That’s a head-scratcher, CNN. Enough so, apparently, that anchor Brooke Baldwin let this point pass in silence, without even a half-hearted challenge.
Any theories? How could one simultaneously support prison for a guy who was convicted in open court beyond a reasonable doubt while remaining skeptical of wrongdoing by a guy who’s facing evidence so thin that you couldn’t get a warrant based on it?
Yodit Tewolde’s point here is “Believe All Victims” taken to its logical extreme. Legal proceedings are, or should be, formalities in sex-crime cases. If an accusation is made, the defendant is presumptively guilty. How can we put one presumptively guilty man, Bill Cosby, behind bars while putting another, Brett Kavanaugh, on the Supreme Court?
The irony is, I think Tewolde’s being more evenhanded in her own way than most Kavanaugh critics. I don’t sense any partisan loading of the dice here from her; this feels like a straightforward “if you’re accused, you pay the price” pitch. Lots of Democrats differ on that, though, as the example of Keith Ellison illustrates. If you’re accused and you’re a man of good progressive virtue, many liberals will grant you the benefit of the doubt. If you’re a man of low conservative character, well…
David French noticed too:
Why would we believe he assaulted a teenage girl? Well, his stance on reproductive freedom demonstrates his lack of respect for the liberty and autonomy of women. Oh, and besides, he belonged to that awful party culture. Or maybe he’s one of those sexually deprived incels.
In fact, the presumption of evil is part of the reason why many of Kavanaugh’s accusers are impatient with the very idea that the accusers bear any kind of burden of proof. If he’s bad anyway, then the mere “chance” that he committed an act of sexual assault or indecent exposure should be the nail in the coffin of his confirmation.
The accused shouldn’t bear the burden of proof unless he’s the sort of person who offends the left for other reasons, in which case that fact alone establishes prime facie evidence of guilt. And French is right that the universe of behavior that offends the left isn’t limited to practicing conservative politics. His fratty hard-drinking prep-school clique disgusts them too. In time, all Bad Things about Kavanaugh will converge into a unified field theory of his badness. It’s happening already, in fact:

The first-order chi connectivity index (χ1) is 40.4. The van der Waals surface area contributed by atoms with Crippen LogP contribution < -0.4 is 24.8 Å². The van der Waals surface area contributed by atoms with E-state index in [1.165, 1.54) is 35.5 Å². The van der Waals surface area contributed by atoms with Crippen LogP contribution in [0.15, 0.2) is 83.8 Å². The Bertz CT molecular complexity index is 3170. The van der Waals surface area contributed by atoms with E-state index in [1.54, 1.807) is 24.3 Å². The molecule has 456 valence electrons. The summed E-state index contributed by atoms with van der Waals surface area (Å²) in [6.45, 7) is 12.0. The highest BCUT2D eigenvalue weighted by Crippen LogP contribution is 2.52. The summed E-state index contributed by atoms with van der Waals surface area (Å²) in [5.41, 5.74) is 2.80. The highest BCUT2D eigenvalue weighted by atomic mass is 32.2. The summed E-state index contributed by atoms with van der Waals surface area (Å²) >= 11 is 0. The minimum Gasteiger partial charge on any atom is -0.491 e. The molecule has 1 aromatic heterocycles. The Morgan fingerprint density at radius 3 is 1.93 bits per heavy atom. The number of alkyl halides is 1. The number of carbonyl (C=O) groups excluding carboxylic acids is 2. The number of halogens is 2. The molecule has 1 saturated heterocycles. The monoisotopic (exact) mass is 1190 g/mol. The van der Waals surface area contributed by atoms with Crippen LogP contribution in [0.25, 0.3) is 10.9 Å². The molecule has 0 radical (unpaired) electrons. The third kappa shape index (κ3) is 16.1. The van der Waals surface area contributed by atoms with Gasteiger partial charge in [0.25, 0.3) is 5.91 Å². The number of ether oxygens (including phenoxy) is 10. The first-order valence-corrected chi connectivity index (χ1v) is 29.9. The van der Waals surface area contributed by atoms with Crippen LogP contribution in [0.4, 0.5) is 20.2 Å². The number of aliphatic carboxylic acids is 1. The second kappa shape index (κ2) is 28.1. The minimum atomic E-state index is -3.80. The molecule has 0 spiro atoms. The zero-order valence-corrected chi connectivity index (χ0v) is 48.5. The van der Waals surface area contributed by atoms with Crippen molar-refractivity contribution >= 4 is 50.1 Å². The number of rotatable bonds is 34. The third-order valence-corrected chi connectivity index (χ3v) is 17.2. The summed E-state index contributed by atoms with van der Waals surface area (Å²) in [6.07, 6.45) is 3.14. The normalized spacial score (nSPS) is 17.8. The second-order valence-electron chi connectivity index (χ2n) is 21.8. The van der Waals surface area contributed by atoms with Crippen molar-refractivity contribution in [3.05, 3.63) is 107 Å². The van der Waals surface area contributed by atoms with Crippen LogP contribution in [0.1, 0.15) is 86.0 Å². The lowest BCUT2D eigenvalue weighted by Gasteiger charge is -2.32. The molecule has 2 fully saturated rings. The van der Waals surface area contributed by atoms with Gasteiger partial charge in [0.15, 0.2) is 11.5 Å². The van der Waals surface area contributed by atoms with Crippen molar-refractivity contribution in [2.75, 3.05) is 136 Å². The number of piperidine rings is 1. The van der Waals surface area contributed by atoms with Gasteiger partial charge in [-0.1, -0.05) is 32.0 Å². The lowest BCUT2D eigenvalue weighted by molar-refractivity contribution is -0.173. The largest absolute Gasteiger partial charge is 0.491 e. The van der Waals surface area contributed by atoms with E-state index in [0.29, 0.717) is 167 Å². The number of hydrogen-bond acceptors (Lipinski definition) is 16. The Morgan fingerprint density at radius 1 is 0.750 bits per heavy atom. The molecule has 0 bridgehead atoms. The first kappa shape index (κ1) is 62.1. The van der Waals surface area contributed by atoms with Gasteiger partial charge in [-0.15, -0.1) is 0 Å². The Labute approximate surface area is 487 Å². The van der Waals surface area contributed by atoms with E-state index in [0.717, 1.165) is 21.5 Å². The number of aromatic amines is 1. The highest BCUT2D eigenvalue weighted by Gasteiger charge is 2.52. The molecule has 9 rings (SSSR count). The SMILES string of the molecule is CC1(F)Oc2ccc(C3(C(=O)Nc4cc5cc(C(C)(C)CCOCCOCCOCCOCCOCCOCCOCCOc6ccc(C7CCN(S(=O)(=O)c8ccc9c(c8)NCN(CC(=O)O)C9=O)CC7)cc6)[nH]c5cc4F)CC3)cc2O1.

The thing is, on Kavanaugh, even apart from the truth of specific accusations … we know this guy, right? We’ve all met this guy. He’s a very familiar type. At the root of all this is the fact that conservatives *like that type*. https://t.co/ITwPWdVFfC
— David Roberts (@drvox) September 25, 2018
We can’t separate his obnoxious conservatism from his obnoxious lunkheaded dudebro-masculine rituals. If neither one in isolation convinces you to shift the burden of proof to him, surely the tandem does.
Here’s Tewolde followed by Cosby’s lawyer, who also invoked Kavanaugh’s name to make the point that there’s a “sex war” going on or something.
— Ryan Saavedra (@RealSaavedra) September 25, 2018
Bill Cosby’s publicist, Andrew Wyatt, claims both Cosby and Brett Kavanaugh are victims of “a sex war” that is “going on in Washington today.” pic.twitter.com/jRHOjzUZD7
— Aaron Rupar (@atrupar) September 25, 2018
The post CNN commentator: How can you defend Kavanaugh if you’re glad Cosby went to prison? appeared first on Hot Air.